Jun 23, 2014
THEME: Point of View

Inspiring Action: The National Center for Civil and Human Rights

Responding to a design challenge is part of every project. In the case of the new National Center for Civil and Human Rights, the challenge presented was both exciting and daunting. An international design competition outlined the goal: create a world class destination designed to reflect and support the Center’s global humanitarian vision.

Right after our team won the competition, I met with CEO Doug Shipman and we talked about the aspirations for The Center’s design. They clearly were aiming high. The Center’s supporters envisioned a world-class destination for Atlanta. We talked about the need for a distinctive design and a space able to spark a deep personal connection and inspire each visitor to take action in some way.

Reaching Beyond Building Type

To achieve this emotional connection, The Center needed to connect past and present and offer an experience that went beyond chronicling historic events and curating exhibits. The design team began our journey by looking closely at the history of civil and human rights in the United States and around the world.

We were intrigued by the seminal events and the public places where groups gathered – places belonging to everyday people. In these public squares, plazas and parks, citizens from all walks of life came together to show a sense of unity and purpose. We looked to gathering places such as the National Mall in Washington, Tiananmen Square in Beijing and Tahrir Square in Cairo.

Creating A Space for Action

The Center’s design is inspired by those places where human rights and civil rights stands were taken and history changed. We wanted to capture that sense of possibility and unity.

With multiple interior and exterior gathering places, The Center provides spaces for visitors to congregate and encourages exploration and a natural flow of people into, through and around the entire site. The variety of spaces allows for communication around ideas and action through exhibits, performances, poetry readings, lectures and global conferences.

We introduced the idea of congregation to The Center’s exterior as well. Its sculpted form is defined by two curved walls that embrace the exhibits and programmed spaces within. Clad in architectural panels of varying size, color and transparency, the exterior wall assembly suggests the rich and varied palate that defines humanity and celebrates the power of individuals coming together to achieve a common goal.

The exterior wall assembly suggests the rich and varied palate that defines humanity and celebrates the power of individuals coming together to achieve a common goal. Image (c) Albert Vecerka | ESTO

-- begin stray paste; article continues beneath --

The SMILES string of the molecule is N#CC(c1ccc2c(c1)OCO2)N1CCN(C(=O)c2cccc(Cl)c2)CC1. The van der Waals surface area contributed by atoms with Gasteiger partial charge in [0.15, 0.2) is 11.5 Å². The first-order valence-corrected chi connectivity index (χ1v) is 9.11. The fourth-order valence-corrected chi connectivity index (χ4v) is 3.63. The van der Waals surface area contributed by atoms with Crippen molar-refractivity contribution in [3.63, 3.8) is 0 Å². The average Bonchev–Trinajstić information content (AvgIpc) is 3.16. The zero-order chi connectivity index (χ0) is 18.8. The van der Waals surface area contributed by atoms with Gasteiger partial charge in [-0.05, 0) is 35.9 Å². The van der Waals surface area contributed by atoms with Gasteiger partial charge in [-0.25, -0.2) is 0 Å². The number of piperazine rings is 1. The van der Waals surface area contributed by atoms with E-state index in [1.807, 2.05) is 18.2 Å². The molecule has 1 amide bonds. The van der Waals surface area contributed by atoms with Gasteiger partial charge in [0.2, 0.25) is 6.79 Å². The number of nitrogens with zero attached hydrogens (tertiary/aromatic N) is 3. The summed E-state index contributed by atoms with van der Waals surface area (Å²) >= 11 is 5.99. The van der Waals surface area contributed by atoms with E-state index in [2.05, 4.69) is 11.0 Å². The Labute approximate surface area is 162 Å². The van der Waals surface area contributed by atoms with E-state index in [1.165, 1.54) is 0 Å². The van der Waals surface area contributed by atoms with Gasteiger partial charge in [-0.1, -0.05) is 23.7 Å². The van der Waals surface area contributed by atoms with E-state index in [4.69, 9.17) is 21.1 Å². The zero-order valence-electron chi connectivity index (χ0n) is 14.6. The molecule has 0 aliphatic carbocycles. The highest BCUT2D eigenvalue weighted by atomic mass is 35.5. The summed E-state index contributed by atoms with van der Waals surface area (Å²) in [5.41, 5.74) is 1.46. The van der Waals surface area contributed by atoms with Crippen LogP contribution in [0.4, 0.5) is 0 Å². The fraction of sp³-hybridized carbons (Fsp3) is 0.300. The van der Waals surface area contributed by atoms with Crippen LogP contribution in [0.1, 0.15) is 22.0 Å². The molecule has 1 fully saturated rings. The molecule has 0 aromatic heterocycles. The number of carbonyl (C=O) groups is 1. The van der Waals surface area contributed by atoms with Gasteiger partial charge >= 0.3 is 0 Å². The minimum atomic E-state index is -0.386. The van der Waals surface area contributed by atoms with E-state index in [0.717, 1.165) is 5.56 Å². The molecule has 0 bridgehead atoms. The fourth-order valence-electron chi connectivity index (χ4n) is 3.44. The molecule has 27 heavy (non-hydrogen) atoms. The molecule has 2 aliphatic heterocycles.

The 42,000 square foot building, with its curved walls and placement on the site, provide a Space for Action where The Center and its various programs and interactive exhibits offer a reminder of civil rights accomplishments of the past while casting a light on the human and civil rights issues we face today.

Upon arrival, you immediately notice how the City of Atlanta and the public gathering space overlooking Centennial Olympic Park are as much a part of the visitor experience as the building and exhibits. The main entrance faces Pemberton Place, a pedestrian park that connects The Center to other major Atlanta cultural venues including the Georgia Aquarium and the World of Coca Cola.

The building program is arranged to connect visitors to each other, the important stories of the Civil Rights movement in the US and current human rights issues throughout the world. The lower level is anchored by the gallery dedicated to the Morehouse College Martin Luther King, Jr. collection, an archive of papers and artifacts that includes the original script of Doctor King’s “I Have a Dream” speech. Selected portions of the King collection will be displayed on a rotating basis.

More than five decades after that famous speech, the struggle for civil and human rights continues. We see reminders in the news every day showing us how the mission of the Center is critically important now and in the future. As Dr. King once said, “human progress is neither automatic nor inevitable.” By taking individual and collective action, we can begin to address injustice at home and abroad – working together to advance civil and human rights.

The author (Phil Freelon) inside the new space. Image (c) Mark Herboth Photography

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